J.T. Realmuto makes the Phillies better, so, yes, of course it's a good trade for them
On Thursday, the Phillies and Marlins fired up the Hot Stove with a trade, as catcher J.T. Realmuto was sent to Philadelphia in exchange for the Phillies starting catcher --
The immediate reaction to the trade held that the Marlins did quite well. Based on MLB Pipeline's rankings, Sanchez is now the highest-ranked prospect to change teams this offseason and Alfaro is already a solid defensive catcher oozing with offensive potential. On the other side, the Phillies part in the deal has gotten decidedly mixed reviews from straight scorn to measured acceptance.
Neither of those reactions is right.
Let's start by considering the Phillies.
This offseason, they've found themselves in a division full of teams trying to compete in 2019. The Nationals signed
The Phillies were in the postseason race for much of last season, but they faded down the stretch. Their homegrown set of players is in their primes.
While the Mets, Nationals and Braves have pushed their chips in this offseason, the Phillies have held some in reserve. Sure, they traded for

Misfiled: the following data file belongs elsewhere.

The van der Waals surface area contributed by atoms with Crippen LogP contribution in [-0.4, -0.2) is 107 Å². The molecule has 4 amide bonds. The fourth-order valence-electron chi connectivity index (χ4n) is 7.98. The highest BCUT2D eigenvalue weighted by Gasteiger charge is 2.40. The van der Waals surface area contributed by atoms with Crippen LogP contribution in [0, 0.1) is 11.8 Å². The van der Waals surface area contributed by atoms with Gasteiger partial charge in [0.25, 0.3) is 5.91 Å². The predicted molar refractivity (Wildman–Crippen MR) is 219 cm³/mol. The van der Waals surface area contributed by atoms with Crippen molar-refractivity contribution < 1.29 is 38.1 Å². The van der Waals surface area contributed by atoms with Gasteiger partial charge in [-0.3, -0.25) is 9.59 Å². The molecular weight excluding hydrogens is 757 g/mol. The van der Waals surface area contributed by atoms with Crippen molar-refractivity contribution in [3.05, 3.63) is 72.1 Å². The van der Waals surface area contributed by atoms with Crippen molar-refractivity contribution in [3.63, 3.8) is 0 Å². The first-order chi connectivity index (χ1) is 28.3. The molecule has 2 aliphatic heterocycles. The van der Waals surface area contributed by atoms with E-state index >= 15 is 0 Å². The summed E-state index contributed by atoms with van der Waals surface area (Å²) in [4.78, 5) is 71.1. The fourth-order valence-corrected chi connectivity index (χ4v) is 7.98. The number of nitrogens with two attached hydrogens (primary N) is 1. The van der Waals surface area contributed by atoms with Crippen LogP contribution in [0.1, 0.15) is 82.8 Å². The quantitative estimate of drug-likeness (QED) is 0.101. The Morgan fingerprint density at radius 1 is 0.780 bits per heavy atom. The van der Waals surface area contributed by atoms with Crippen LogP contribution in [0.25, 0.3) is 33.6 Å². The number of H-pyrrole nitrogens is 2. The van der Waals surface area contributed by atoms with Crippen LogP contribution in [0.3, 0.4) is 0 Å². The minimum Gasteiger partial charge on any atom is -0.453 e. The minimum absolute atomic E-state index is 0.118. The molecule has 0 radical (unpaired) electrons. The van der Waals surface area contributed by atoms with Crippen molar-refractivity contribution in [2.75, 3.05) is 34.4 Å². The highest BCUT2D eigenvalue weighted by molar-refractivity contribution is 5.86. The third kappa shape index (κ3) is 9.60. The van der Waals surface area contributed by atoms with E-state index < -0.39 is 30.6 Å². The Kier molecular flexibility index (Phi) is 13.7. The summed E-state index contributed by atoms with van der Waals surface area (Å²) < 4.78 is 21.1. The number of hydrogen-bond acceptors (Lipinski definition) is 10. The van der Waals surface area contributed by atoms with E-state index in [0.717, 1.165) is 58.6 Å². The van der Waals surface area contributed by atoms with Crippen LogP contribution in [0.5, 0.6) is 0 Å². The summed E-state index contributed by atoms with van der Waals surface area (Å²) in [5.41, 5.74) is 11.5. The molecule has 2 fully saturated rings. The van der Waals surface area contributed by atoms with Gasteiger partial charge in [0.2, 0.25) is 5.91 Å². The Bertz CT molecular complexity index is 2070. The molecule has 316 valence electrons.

Getting Realmuto provides a path to the postseason not tethered to the vagaries of free agency.
By some accounts, Realmuto was already the best catcher in baseball ... and he stands to get even better simply by moving away from the pitcher-friendly confines of Marlins Park. Alfaro was a fine catcher, maybe better depending on your trust in defensive metrics. But no one has argued he is the best in the game.
It's not that complicated. When you're trying to compete for a division title and a World Series, you want the best players. Realmuto is in that category. Alfaro and Sanchez may be someday, but they aren't today and probably won't be for a couple years, if at all.
Between Nola and Realmuto, they now have two of the best players at their positions in baseball.
The Phillies are better today than they were yesterday. For a team trying to get better, that's exactly the place they want to be. It's certainly preferable to not being better. And they may get better still. That's what teams trying to get better do -- they get better.